A few years after the Libertarian Party was founded in the Lower 48, voters in Fairbanks elected the first Libertarian to any partisan office in the country, Rep. Dick Randolph in 1978.
Most Alaskans register to vote as nonpartisan or undeclared, leaving a lot of room for that Libertarian seed to take root. But Alaska’s last successful Libertarian candidate left office in 1986, Rep. Andre Marrou.
Why hasn’t “the party of principle” gotten much traction in Alaska?
The Libertarian Party’s presidential nominee Jo Jorgensen made campaign stops across Alaska in September. On one day in Juneau, the psychology academic from South Carolina held a barbecue, played some hockey — she said there was no political tie except that she loves playing hockey — met with a marijuana shop owner and weighed in on the shop’s local planning commission permit for serving edibles.
Jorgensen doesn’t really have a shot at the White House. Her campaign has more practical goals, though.
“Well, we want to grow the party, we want to grow the movement,” she said. “Even if people don’t join the party, just to find out there is another option.”
She also hoped to get her poll numbers up enough to participate in the presidential debates, but that didn’t happen.
The party embraces free markets, minimal government and a live-and-let-live attitude on foreign policy and civil liberties. Which feel like mainstream political planks in Alaska. Dick Randolph, the nation’s first Libertarian lawmaker? His other claim to fame was leading the charge to repeal Alaska’s income tax in 1980.
But this year, the Libertarian Party is only backing two candidates for seats in the Alaska Legislature. Another Libertarian candidate didn’t get through the party’s endorsement process, and dropped out of the race. But it was too late to have his name taken off the ballot in a Matanuska-Susitna Senate district. Oh, and he’s also facing murder charges after a road rage incident.
So why isn’t the Libertarian Party a bigger deal in Alaska?
Paul Robbins Jr. handles communications for the party. He said the two-party system creates a practical dilemma for a lot of Alaskans who prefer a third party’s politics. Third-party candidates are long shots, so their potential voters are torn between their ideals and trying to nudge competitive races.
“So we’re really looking forward to this Ballot Measure 2 and that’s why we endorse it as a party,” Robbins said.
Ballot Measure 2 would make a lot of election changes, but one you might recognize is ranked-choice voting. There’d be a single, open primary that’s party agnostic. The top four candidates would go on to the general election, where voters could rank their picks. If a voter’s first pick doesn’t win a majority of everyone’s first pick votes, their lower-ranked picks would still count.
“Really opening it up so people can actually be with who they want to be with, vote for who they want to vote for without worrying about that wasted vote fear,” Robbins said.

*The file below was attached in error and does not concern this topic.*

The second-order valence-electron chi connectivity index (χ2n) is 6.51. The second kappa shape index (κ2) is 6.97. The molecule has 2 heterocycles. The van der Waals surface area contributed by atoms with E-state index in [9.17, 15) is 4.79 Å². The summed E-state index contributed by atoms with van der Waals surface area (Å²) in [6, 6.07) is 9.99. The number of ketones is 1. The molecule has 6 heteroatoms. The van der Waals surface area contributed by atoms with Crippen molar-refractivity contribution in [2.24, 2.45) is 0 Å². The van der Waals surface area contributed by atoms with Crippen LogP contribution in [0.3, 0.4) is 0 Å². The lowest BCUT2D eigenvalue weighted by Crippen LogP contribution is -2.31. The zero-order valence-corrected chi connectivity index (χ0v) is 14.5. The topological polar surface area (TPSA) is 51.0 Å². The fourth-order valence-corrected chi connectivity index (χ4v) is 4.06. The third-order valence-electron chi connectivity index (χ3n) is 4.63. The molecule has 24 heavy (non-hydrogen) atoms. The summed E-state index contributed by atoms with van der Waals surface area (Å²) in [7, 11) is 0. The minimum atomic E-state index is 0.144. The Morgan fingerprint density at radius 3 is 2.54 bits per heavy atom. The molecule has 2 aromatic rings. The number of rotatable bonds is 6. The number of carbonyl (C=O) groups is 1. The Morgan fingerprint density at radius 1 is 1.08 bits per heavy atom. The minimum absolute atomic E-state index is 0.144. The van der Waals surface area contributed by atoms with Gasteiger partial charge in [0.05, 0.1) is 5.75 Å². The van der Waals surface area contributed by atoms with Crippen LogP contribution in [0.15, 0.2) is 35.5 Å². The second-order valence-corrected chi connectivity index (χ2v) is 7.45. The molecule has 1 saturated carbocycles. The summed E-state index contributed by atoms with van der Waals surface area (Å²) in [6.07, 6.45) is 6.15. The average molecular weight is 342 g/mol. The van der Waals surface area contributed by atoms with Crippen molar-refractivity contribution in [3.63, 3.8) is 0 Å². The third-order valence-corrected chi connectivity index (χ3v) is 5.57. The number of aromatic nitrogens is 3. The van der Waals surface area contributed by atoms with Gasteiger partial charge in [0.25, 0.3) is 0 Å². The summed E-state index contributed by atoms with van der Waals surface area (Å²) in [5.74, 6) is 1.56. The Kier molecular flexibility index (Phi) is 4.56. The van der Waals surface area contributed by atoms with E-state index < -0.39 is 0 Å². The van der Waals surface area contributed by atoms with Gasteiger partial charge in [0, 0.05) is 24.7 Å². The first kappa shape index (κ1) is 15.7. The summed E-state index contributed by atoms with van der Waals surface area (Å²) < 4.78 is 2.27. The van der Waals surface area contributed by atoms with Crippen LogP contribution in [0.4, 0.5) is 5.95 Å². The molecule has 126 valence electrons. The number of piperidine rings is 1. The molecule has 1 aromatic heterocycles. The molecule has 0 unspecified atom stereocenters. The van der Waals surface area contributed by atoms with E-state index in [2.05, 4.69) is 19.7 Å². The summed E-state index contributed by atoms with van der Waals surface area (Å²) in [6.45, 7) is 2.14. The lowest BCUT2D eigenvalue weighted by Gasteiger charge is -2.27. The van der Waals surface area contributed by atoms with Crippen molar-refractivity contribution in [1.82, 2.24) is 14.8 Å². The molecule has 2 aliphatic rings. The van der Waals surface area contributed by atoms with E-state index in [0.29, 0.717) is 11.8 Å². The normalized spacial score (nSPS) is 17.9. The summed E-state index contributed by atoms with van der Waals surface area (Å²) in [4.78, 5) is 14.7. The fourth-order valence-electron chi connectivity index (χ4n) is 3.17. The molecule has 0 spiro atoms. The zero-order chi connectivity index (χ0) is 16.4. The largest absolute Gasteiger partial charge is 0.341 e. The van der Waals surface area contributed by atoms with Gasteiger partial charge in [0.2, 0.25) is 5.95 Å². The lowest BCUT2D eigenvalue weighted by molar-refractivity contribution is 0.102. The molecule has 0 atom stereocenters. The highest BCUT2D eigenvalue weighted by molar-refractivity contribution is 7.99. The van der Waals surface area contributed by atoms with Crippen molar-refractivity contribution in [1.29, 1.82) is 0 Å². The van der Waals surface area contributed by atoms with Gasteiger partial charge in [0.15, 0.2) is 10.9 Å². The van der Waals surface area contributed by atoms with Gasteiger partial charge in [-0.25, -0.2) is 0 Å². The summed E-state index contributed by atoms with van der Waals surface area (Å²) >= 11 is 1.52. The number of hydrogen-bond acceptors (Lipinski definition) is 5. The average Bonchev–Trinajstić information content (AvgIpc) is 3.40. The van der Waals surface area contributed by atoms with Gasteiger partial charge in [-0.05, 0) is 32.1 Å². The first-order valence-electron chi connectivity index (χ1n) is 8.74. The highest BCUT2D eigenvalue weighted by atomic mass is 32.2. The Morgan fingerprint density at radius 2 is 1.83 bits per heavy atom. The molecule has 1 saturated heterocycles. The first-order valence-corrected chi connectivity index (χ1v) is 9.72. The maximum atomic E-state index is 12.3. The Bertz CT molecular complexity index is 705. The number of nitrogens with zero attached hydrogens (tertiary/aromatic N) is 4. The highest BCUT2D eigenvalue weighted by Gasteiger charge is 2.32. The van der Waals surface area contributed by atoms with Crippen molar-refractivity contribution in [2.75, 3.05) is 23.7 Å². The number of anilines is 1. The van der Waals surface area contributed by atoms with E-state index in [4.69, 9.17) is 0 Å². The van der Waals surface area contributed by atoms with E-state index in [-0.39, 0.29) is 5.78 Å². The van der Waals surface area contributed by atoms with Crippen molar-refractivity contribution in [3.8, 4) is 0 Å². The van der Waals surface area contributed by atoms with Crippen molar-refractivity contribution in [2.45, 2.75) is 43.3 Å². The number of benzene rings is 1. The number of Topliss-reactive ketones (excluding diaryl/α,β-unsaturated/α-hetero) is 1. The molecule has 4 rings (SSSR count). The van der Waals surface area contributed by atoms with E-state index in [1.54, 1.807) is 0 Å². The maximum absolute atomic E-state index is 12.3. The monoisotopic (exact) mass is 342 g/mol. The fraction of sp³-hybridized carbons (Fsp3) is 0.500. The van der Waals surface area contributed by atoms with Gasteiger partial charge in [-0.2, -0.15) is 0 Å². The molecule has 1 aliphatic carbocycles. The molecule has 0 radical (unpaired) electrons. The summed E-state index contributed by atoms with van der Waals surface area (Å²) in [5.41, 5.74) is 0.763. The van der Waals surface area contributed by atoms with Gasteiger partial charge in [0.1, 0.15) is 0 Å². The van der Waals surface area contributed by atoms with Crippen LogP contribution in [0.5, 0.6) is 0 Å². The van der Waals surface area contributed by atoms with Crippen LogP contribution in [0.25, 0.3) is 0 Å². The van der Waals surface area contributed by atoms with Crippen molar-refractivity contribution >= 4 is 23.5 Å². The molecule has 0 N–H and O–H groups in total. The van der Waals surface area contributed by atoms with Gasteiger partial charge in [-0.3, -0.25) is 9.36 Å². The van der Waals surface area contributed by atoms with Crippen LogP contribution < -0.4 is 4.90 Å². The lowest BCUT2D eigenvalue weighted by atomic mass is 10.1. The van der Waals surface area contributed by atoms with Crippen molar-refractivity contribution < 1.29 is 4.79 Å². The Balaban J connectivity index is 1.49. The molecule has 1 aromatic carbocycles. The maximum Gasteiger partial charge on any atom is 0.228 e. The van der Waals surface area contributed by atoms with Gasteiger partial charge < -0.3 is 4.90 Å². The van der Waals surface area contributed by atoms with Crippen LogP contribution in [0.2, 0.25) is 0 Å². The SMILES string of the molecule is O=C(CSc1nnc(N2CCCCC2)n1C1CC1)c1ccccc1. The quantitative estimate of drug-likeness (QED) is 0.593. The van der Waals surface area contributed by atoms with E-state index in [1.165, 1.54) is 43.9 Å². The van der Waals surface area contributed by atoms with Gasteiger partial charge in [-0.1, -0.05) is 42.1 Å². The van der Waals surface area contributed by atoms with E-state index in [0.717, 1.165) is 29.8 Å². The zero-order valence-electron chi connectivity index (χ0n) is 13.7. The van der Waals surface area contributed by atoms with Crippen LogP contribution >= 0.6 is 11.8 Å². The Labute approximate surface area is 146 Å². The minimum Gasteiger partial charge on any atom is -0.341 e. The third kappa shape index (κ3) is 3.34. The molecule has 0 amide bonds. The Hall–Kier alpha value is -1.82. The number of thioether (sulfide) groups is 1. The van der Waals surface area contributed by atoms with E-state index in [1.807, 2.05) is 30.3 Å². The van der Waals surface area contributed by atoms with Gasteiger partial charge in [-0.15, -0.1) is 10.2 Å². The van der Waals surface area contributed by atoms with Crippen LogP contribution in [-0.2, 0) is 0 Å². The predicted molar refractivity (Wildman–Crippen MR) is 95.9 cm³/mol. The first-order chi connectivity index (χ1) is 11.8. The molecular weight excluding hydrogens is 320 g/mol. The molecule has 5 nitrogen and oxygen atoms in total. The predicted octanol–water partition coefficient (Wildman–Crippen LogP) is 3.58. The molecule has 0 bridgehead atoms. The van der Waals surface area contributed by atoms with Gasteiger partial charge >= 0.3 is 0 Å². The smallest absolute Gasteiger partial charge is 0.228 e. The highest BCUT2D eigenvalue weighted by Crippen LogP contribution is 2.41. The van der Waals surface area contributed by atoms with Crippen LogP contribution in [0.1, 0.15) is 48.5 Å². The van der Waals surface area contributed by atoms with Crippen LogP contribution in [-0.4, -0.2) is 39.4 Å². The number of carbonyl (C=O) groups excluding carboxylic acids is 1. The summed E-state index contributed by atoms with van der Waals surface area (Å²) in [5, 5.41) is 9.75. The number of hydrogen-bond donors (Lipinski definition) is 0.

If Ballot Measure 2 passes, Robbins thinks Libertarian membership will swell. He said they’re planning a registration drive after the election.
Robbins said another institutional barrier is how difficult it is for a candidate that isn’t a member of one of the state’s three recognized political parties to get their name on the actual ballot.
State election laws reserve spaces for the bigger parties’ candidates. Candidates with smaller groups like the Libertarians have to collect signatures.
“So when we recognize those barriers, we have to be a little bit realistic with ourselves and say ‘Yes, we want to win the presidency, we want to show people what our leadership would look like in the country,’” Robbins said. “But we also recognize that the POTUS campaign is extremely important for gaining ballot access across the United States.”
POTUS, as in President of the United States.
An hour of ice time to play hockey in Juneau won’t win Jo Jorgensen the White House. But it could help her party grow in Alaska, and push it over the threshold in state law to earn official party status here. Then, Libertarian candidates in the next election would have an easier path on to ballots.
It’s unclear if Jorgensen won anyone over. As Daria Horne was gearing up, she said she came for, “Mostly the hockey. But I’m happy to support anyone who’s running for anything, you know? … She’s smart and she plays hockey. I like her.”
Others, like David Teal, didn’t know it was a campaign event.
“I don’t know, is this political? … I didn’t really know until I got here that it was a political thing,” Teal said.
When the hour was up, the Zamboni cleared the ice and Jorgensen went off to her next campaign stop.
Correction: An earlier version of this story misstated that a former candidate for a Matanuska-Susitna Senate district had the Alaska Libertarian Party’s backing. The former candidate is a registered Libertarian, but never completed the party’s endorsement process.